The advantages of Section 508 website compliance aren’t just to those users with disabilities; the changes you make on your site can benefit everyone.
Can You Be Exempt from Section 508 Compliance Testing?
Section 508 gives limited exemption according to the Ginger-Cohen Act of 1996 for national security systems. These are systems that are used for cryptologic activities, intelligence, military command, and weaponry.
How to Test for Section 508 Compliance
508 compliance testing shouldn’t be treated lightly and should be left to the experts. There is a certain amount of testing that you can carry out with accessibility testing tools and by manually checking that you are compliant if you have access to screen readers and other assistive technology. However, going DIY will, in all likelihood, result in you missing many of the accessibility requirements that an expert service would find. In addition, if you do find issues with your sites, will you be able to fix them?
The bottom line is that due to the complexities involved in testing for 508 compliance, for best results, use a trusted service.
There are three primary initial testing components to ensure your website is conformant with WCAG success criteria and thus compliant with Section 508.
Automated scans are tremendously helpful as you begin testing. They instantly catch and flag about 25% of accessibility issues, reducing human error in audits, and speeding up the time of an audit.
A handful of the issues scans catch is critical for accessibility.
Besides the 25% limitation, one weakness of scans is they can issue false negatives, thus clearing your website of a particular issue that still remains.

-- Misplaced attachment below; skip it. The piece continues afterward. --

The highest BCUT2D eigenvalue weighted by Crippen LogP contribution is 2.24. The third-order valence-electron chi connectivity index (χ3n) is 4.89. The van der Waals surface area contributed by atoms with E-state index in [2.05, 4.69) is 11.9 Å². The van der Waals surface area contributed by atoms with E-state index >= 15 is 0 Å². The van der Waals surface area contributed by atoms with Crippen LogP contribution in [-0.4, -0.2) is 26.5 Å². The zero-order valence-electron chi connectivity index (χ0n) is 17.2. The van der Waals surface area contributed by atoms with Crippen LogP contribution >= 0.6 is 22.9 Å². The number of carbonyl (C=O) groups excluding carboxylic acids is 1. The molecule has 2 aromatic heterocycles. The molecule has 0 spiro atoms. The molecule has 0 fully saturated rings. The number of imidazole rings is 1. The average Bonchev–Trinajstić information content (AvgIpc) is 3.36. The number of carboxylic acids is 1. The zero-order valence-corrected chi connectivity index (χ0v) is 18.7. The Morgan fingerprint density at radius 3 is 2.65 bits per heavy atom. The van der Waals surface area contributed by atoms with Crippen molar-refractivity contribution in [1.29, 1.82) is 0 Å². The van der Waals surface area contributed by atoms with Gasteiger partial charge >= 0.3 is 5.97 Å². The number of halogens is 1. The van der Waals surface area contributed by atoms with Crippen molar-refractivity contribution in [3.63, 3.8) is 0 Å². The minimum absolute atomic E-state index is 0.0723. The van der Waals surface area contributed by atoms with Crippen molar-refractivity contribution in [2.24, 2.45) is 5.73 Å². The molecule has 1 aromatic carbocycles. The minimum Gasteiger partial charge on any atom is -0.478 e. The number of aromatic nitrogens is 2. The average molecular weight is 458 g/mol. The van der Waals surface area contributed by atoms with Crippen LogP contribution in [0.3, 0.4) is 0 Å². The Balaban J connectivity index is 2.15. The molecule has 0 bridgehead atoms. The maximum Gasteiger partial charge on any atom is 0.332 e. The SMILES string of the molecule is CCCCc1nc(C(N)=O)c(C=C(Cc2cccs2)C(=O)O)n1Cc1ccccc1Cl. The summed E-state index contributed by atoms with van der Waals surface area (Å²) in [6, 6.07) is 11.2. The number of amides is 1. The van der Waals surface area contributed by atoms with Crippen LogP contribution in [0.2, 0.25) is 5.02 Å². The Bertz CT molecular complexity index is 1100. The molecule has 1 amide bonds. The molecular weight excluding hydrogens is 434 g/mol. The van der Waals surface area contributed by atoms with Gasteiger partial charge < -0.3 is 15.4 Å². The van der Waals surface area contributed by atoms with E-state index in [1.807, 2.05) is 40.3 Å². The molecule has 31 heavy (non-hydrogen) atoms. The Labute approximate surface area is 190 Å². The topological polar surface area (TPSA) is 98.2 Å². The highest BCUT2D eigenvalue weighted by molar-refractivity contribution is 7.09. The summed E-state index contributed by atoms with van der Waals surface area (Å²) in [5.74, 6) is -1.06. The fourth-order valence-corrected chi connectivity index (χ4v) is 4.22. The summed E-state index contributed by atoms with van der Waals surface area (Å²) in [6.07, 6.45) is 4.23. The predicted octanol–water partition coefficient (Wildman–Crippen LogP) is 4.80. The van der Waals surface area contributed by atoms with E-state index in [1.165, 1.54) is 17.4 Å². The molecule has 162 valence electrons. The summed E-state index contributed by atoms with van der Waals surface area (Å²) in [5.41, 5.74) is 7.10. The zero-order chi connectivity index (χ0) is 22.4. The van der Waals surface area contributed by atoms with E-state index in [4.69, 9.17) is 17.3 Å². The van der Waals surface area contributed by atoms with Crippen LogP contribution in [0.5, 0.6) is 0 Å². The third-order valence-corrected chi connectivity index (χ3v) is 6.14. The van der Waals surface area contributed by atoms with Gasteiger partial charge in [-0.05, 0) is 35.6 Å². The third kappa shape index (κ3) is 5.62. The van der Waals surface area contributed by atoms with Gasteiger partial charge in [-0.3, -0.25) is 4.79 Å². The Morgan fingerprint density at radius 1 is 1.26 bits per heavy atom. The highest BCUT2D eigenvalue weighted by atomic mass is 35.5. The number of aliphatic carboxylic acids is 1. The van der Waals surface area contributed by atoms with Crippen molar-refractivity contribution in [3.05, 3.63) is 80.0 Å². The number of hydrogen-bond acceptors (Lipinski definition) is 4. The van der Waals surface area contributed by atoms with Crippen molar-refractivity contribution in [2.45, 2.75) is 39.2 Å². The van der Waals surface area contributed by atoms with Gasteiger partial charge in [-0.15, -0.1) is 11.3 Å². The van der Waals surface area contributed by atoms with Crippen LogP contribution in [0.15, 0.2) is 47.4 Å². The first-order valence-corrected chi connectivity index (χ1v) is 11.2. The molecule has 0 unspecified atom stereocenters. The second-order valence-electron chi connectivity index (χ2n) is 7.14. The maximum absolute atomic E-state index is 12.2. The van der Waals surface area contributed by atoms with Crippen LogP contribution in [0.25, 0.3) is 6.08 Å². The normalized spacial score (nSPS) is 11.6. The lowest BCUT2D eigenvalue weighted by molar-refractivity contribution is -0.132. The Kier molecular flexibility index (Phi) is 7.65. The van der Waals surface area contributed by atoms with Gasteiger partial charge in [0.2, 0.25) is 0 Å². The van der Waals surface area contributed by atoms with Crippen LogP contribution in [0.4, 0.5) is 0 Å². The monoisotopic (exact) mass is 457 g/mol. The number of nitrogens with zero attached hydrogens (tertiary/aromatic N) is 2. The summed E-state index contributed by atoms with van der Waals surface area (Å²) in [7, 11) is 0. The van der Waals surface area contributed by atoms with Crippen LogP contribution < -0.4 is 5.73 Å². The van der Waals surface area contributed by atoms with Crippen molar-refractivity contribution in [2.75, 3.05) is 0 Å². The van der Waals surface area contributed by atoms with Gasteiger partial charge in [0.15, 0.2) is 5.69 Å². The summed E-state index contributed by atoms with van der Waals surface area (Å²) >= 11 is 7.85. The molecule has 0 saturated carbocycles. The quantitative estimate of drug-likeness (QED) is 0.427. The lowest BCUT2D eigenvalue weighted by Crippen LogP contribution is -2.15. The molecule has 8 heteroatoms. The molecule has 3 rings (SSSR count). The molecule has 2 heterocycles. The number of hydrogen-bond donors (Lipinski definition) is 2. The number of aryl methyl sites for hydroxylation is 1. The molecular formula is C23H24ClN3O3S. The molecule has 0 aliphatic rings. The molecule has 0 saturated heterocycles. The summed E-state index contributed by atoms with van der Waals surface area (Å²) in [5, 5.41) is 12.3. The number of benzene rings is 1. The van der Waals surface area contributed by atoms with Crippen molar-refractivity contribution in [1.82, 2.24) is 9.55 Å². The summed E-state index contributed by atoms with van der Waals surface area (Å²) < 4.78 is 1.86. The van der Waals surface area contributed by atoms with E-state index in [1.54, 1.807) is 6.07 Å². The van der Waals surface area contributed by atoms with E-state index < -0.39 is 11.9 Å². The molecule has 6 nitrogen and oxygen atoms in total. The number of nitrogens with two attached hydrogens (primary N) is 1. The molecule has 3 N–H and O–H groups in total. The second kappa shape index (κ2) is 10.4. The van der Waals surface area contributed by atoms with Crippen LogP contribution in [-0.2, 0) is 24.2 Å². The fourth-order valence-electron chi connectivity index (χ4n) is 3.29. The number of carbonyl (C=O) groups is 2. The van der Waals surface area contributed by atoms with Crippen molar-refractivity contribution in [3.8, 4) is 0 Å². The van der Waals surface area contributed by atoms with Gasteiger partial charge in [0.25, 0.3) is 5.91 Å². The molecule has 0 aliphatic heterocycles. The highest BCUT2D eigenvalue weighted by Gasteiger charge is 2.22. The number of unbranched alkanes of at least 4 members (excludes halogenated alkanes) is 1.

All scans need human review.
Manual audits involve accessibility experts, examining all primary URLs and screens on your website, and accounting for all WCAG success criteria.
If any issues are found where elements/components/content are not in conformance, they are identified in a report.
During an audit, your website will be tested for keyboard navigability as well as screen reader compatibility. Also, your code and content will be evaluated.
Manual audits involve several hours of review.
User testing primarily entails people with disabilities – typically including but certainly not limited to blind or visually impaired users – going through your website’s primary user flows and checking for any practical barriers or encumbrances.
For example, user testing may reveal an incompatibility with the Microsoft Edge browser that isn’t found with Google Chrome or Firefox.
User testing usually uncovers practical issues that are not found in a manual audit and thus provides an effective two-tier net system to ensure excellent accessibility and usability.
Section 508 Compliance Website Services
It’s important to contract with a reputable agency or vendor when making your website compliant with Section 508.
If you have any questions or would like a price quote on your website or app’s accessibility, feel free to email me at firstname.lastname@example.org.